Course Title Certified Solvency ii Professional (CSiiP): Preparing for the Solvency ii Directive of the EU (3 days)
Objectives: This course has been designed to provide with the knowledge and skills needed to understand and support compliance with the Solvency ii Directive of the European Union. Target Audience: This course is intended for decision makers, managers, professionals and consultants that: A.Work in I nsurance or Reinsurance firms of EEA countries. B.Work in Groups - Financial Conglomerates (FC), Financial H olding Companies (FHC), Mixed Financial Holding Companies (MFHC), Insurance Holding Companies (IH C) - providing insurance and/ or reinsurance services in the EEA, whose parent is located in a country of the EEA.
Solvency ii Association www.solvency-ii-association.com

C.Want to understand the challenges and the opportunities after the Solvency ii Directive. This course is highly recommended for supervisors of EEA countries that want to understand how countries see Solvency I I as a Competitive Advantage. This course is also recommended for all decision makers, managers, professionals and consultants of insurance and/ or reinsurance firms involved in risk and compliance management. About the Course INT RODUCTION  The European Union‟s Legislative Process  Directives and Regulations  The Financial Services Action Plan (FSAP) of the EU  Extraterritorial Application of European Law  Extraterritorial Application of the Solvency I I Directive  Solvency ii and the Lamfalussy Process  Level 1: Framework Principles  Level 2: Detailed Technical MeasuresLevel 3: Strengthening Cooperation Among Regulators  Level 4: Enforcement  Weaknesses of Solvency I  From Solvency I to Solvency I I  Solvency ii Players  Solvency ii Objectives THE SOLVENCY I I DIRECTIVE  A Unified Legislative Basis for Prudential Regulation of I nsurers and Reinsurers  Risk-Based Capital Allocation  Scope of the Application  Important Definitions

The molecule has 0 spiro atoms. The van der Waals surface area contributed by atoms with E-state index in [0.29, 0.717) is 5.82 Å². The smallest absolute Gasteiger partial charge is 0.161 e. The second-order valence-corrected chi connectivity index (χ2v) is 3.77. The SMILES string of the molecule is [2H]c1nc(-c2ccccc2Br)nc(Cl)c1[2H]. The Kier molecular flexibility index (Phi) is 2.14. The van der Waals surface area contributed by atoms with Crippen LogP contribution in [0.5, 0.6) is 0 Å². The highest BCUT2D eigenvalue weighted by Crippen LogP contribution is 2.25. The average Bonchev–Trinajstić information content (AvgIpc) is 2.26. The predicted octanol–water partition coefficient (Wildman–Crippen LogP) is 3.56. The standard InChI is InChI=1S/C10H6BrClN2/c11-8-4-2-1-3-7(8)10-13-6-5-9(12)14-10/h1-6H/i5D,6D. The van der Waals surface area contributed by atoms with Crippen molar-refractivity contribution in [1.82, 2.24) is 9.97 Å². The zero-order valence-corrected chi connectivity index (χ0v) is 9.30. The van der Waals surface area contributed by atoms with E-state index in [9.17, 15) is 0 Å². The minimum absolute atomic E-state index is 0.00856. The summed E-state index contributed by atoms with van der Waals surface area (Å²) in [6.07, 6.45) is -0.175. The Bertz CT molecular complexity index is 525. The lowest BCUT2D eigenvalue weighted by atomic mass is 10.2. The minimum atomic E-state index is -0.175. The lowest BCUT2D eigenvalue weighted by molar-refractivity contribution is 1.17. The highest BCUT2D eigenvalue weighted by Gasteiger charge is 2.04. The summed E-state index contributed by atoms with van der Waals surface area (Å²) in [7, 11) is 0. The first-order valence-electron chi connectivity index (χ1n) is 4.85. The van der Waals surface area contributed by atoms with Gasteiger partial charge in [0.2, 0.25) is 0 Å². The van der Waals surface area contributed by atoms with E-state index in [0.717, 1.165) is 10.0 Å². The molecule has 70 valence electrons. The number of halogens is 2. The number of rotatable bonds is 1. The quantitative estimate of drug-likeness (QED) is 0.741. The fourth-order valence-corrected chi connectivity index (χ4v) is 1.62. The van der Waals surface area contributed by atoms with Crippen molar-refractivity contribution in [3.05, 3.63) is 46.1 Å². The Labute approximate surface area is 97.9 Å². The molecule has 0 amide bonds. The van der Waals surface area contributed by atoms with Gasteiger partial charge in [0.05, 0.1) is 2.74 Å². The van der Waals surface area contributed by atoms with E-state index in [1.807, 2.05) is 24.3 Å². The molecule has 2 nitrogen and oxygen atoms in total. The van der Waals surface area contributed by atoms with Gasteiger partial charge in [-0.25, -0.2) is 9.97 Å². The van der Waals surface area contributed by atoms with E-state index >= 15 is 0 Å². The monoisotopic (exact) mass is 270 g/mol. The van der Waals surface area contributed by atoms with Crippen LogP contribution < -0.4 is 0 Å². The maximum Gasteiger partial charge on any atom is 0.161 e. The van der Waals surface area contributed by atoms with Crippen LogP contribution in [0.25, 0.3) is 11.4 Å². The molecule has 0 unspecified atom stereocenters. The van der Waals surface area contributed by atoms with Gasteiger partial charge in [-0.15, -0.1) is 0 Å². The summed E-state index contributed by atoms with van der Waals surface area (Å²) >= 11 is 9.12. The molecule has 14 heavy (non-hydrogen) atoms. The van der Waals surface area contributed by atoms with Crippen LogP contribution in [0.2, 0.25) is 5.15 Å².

Solvency ii Association www.solvency-ii-association.com

            

Value-at-Risk in Solvency I I Authorisation Corporate Governance Governance Functions Risk Management Corporate Governance and Risk Management - Level 2 Fit and proper requirements for persons who effectively run the undertaking or have other key functions Internal Controls Internal Audit Actuarial Function Outsourcing Board of Directors: Role and Solvency ii Responsibilities 12 Principles – System of Governance (Level 2)